Standard Error: 7.84
As could be expected, a half serves as a much better predictor of the game’s final differential than just a quarter, which is shown here by the higher R value. Interestingly though, this R value is still relatively low (given the corresponding R-square value of .42, which symbolizes a present but weak correlation). Also interesting is that the slope – .4873 – is lower than .5. Given that these data are computed from the actual regular-season results, it’s necessary for all the slopes to add to about 1 (you’ll notice the four quarters’ slopes add to roughly 1 as well), which means…
Standard Error: 7.86
…that the slope for the second half should be higher. And, indeed, it is. Unfortunately, the discrepancy between the slopes is nowhere near statistically significant (thanks again to that high standard error), but that doesn’t mean it isn’t notable anyway. Lacking statistic significance means we haven’t proven anything, but it doesn’t mean that we haven’t found evidence possibly suggesting something. There is also a difference here in the R-values between the two halves – this difference isn’t statistically significant either (at a 90% confidence level), but it does reinforce the early idea that the third quarter may be the most significant quarter in the game (though its effects may be diluted by the comparably weakest fourth quarter, both of which factor into the second half).
And now, one last analysis, just for kicks and giggles…
Standard Error: 6.90
This correlation isn’t as useful as the others given that it can’t be compared to any comparable time period (except the final three quarters, which wouldn’t be too useful); and additionally, it’s really just the inverse of the quarter analysis. But it’s useful for keeping our sanity while actually watching games because the differential entering the third quarter is strongly correlated (far more strongly than anything else we’ve looked at) with the final differential. This is likely an effect of 36 minutes having an (obviously) stronger impact on the game than any 12-minute period, but it’s still interesting to see just how close the correlation is. While even a 10-point lead after one quarter failed to correlate with a double-digit win, a 7-point lead entering the fourth strongly relates to an easy win (obviously not EVERY time, but a substantial proportion).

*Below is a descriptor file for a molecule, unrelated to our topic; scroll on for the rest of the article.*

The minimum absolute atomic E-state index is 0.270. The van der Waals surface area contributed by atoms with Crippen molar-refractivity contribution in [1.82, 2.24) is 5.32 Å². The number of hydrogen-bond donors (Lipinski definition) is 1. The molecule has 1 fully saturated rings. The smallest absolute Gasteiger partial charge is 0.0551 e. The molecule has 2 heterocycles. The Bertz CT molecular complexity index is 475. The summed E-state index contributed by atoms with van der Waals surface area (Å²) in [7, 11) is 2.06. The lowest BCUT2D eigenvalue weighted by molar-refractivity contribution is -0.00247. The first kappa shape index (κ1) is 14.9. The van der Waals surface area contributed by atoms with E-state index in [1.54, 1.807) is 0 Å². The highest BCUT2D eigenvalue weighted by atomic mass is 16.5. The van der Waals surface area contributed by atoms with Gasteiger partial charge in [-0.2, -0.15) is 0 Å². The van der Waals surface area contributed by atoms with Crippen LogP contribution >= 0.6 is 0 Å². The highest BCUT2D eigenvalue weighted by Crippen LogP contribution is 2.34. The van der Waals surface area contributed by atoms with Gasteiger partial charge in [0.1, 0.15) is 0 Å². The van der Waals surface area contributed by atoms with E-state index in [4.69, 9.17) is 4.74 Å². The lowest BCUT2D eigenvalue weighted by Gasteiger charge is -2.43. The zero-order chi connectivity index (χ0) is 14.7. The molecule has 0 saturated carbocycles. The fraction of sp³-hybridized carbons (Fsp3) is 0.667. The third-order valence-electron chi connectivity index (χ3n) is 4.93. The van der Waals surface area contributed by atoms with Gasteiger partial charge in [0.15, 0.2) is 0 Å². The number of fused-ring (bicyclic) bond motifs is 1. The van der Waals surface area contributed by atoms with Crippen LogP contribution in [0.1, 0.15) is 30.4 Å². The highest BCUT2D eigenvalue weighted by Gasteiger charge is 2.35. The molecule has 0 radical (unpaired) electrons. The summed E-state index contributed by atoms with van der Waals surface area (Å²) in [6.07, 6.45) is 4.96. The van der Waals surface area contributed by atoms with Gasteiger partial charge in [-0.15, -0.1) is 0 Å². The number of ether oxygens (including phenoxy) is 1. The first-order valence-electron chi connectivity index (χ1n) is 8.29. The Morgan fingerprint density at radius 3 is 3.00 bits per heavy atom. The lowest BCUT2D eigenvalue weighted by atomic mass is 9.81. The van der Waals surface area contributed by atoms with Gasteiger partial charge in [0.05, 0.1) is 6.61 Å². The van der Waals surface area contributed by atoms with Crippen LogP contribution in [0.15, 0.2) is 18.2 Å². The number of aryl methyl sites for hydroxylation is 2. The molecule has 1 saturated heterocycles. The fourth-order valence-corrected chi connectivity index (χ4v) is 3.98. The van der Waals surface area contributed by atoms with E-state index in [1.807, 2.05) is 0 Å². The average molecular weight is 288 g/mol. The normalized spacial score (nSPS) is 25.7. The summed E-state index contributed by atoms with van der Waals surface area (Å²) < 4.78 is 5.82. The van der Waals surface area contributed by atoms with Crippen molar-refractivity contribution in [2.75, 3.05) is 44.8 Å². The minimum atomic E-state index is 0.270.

So, that’s about all the information I can milk from this portion of the analysis. I’ll sum everything up below in the Takeaways section, but this analysis provides us with a great jumping-off point for the next two portions of this study.
First of all, while the high standard error made it difficult to draw any conclusions about the final differential, it shows that there is a high degree of variability in the differentials after each quarter (as opposed to the majority of games having only a 4 or 5 point swing per quarter). From there, we can examine the question, do particular teams find more success in different quarters, and if so, is there a particular trend among the more successful teams?
Secondly, while we’ve shown that most differentials do a poor job of predicting the final differential, we haven’t examined whether they predict the final outcome at all. A team with a 10-point halftime lead may ease up in the second half, causing the differential to fail to correlate but preserving the win. What differentials at what milestones most often correlate with a victory?
These are our next two topics (not necessarily in that order) – they should be up within the next week at most.
LITTLE WHITE TAKEAWAYS
In this portion of the analysis, we’ve uncovered one fact that is actually backed up by statistics, and a handful of ideas that are suggested by the statistics, though far from being explicitly proven.
The notably demonstrated fact is that the differential within the third quarter (that is, only in the third quarter, not through the first three quarters) is statistically the most accurate (of the four quarters) in predicting the final game differential. This serves as possible early evidence that the third quarter may be the most important quarter in an NBA game.
Also notable, though, was the fact that none of the quarters, nor either half, demonstrated the ability to reliably predict the final differential. There are correlations, but they are very weak; this means, for example, that an 8-point halftime lead typically predicts anywhere from a 4-point loss to a 20-point win. So next time you’re tempted to say “oh, a 5-point lead, we’re going to win by double digits!”, remember this entry.
Statistically we couldn’t actually demonstrate anything else, but the statistics did suggest a couple other ideas that should be explored further. Note that these are most certainly not proven truths, just possibilities:
- That the second half differential is a better predictor than the first half.
- That the fourth quarter is the least effective predictor, though it is likely diluted by blowouts (in which the fourth quarter is played very differently from the first three).
Coming up next are two extremely interesting (in my opinion) parts of the analysis: first, which teams typically do better in which quarters, and is there a trend to which quarter elite teams outperform their competition in? And second, how often do particular leads after each quarter correspond to victories, even if the margin of victory is lower?
So that’s the end of this marathon analysis. This one is likely longer than the others will be, due to its role as the jumping-off point, so if you’re out of breath after reading this epic of an analysis, don’t worry – so am I.